The technique of using your engineering time to create complimentary, no-cost solutions that benefit your target market and provide leads for your primary product is known as engineering as marketing.  In his book Attraction: A Startup Guide to Getting Customers, Kevin Mares lists it as one of the marketing attraction channels.

Websites, pricing calculators, available components, assessment tools, and basic apps are a few examples.

What is the significance of engineering in marketing?

Providing highly relevant tools that cater to your audience yields numerous benefits:

  1. Lead generation is amplified, especially when employing email-gating tactics.
  2. SEO efforts receive a significant boost through the attraction of backlinks from authoritative sites, with free tools serving as prime link magnets.
  3. Your brand distinguishes itself from competitors, thereby enhancing brand awareness.
  4. Particularly advantageous for fledgling businesses, this strategy facilitates gaining traction in the market.
  5. Valuable tools foster customer affinity and elevate overall satisfaction levels.

While the development of such tools often entails substantial investment and collaboration between engineering and marketing teams, leveraging engineering as a marketing tool proves advantageous for lead generation, particularly due to reduced competition compared to conventional marketing channels.

What are engineering’s core components in marketing?

Engineering as marketing can be a potent driver of growth, but its success hinges on the right strategy. Failing to nail down crucial elements could jeopardize the return on investment.

Here are pivotal aspects of engineering as marketing:

  1. Align the development with your core product to ensure complementarity.
  2. Prioritize simplicity and effectiveness, focusing on excelling at one task seamlessly.
  3. Offer tangible added value to your target users.
  4. Provide free access to the tool, while also considering options for user engagement, such as requesting contact details in exchange.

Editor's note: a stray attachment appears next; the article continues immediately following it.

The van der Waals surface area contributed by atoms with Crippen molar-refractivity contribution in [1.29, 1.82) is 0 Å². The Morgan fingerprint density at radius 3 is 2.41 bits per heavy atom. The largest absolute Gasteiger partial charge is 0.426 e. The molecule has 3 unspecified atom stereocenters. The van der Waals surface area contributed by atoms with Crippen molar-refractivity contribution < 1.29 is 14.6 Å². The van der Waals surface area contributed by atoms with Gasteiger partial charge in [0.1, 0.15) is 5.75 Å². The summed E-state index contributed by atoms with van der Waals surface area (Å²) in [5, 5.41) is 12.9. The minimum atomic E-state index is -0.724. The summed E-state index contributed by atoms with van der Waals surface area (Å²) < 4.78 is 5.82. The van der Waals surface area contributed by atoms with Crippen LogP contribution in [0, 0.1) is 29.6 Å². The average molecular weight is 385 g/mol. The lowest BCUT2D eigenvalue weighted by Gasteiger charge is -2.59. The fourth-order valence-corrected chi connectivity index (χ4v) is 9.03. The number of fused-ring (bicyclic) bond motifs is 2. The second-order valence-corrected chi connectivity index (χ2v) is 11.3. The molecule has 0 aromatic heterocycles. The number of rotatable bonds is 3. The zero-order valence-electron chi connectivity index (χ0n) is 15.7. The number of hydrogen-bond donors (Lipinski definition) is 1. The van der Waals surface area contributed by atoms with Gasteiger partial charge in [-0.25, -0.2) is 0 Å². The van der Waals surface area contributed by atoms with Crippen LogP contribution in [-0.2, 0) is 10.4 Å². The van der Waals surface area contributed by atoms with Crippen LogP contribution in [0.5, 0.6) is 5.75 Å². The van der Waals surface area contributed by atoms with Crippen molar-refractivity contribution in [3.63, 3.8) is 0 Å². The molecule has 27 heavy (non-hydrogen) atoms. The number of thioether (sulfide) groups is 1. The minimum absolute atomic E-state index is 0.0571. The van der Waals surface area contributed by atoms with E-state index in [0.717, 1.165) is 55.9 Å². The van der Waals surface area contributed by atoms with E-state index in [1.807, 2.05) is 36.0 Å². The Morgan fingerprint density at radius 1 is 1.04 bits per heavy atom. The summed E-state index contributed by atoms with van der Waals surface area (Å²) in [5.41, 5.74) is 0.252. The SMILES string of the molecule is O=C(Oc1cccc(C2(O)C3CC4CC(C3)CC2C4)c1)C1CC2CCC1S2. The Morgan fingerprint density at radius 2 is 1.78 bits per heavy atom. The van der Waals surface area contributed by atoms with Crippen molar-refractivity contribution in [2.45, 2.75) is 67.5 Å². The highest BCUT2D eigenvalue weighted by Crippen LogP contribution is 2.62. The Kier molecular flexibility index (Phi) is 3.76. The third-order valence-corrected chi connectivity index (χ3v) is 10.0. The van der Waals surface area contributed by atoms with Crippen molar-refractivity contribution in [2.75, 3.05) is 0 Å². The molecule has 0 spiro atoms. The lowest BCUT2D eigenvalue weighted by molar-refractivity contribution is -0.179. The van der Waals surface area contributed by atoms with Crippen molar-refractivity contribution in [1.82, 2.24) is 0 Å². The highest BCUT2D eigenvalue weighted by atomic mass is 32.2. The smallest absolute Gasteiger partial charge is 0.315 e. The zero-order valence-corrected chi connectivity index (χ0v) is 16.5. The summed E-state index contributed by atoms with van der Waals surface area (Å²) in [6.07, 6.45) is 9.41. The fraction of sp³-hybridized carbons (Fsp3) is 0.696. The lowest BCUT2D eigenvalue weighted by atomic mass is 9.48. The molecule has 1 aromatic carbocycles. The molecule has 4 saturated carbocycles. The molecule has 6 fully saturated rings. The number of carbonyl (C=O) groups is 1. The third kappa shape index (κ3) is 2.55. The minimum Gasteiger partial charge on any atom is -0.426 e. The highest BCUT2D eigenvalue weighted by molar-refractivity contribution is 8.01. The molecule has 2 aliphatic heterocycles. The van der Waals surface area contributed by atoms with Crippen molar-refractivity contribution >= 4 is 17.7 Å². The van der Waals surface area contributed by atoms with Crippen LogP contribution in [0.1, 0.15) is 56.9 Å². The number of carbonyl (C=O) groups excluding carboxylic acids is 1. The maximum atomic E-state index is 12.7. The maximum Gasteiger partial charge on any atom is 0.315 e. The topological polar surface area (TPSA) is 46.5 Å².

In the marketing path, where does engineering as marketing fit in?

In the broader context of the marketing funnel, engineering as marketing occupies the space between the Top of the Funnel (TOFU) and the Middle of the Funnel (MOFU) stages.

During the TOFU stage, users typically seek information to address a specific issue or identify the problem itself—a phase characterized by discovery.

As users progress to the MOFU stage, they begin evaluating potential solutions to their identified problem.

This makes the TOFU and MOFU stages ideal for implementing engineering as marketing strategies, as they enable you to introduce your brand to potential customers and establish a connection. This, in turn, facilitates easier attraction when users reach the Bottom of the Funnel (BOFU) stage, signaling their readiness to make a purchase.

Examples of engineering used in marketing in real life

Let’s take a look at real-world examples of engineering as marketing at play.

Example #1 of engineering as marketing: Userpilot’s NPS calculator

At Userpilot, we’re enthusiastic advocates of engineering as a marketing strategy, exemplified by our free NPS (Net Promoter Score) calculator.

Curious about NPS and effective methods for measurement and action? Schedule a demo with Userpilot.

Let’s delve into what a Net Promoter Score entails. NPS serves as a metric indicating customer satisfaction and loyalty. It involves asking users, “On a scale from 1 to 10, how likely are you to recommend our product to your network?”

To calculate the NPS score, determine the percentage of promoters (those who rate 9-10) and subtract the percentage of detractors (those who rate 5 and below) from the total number of responses.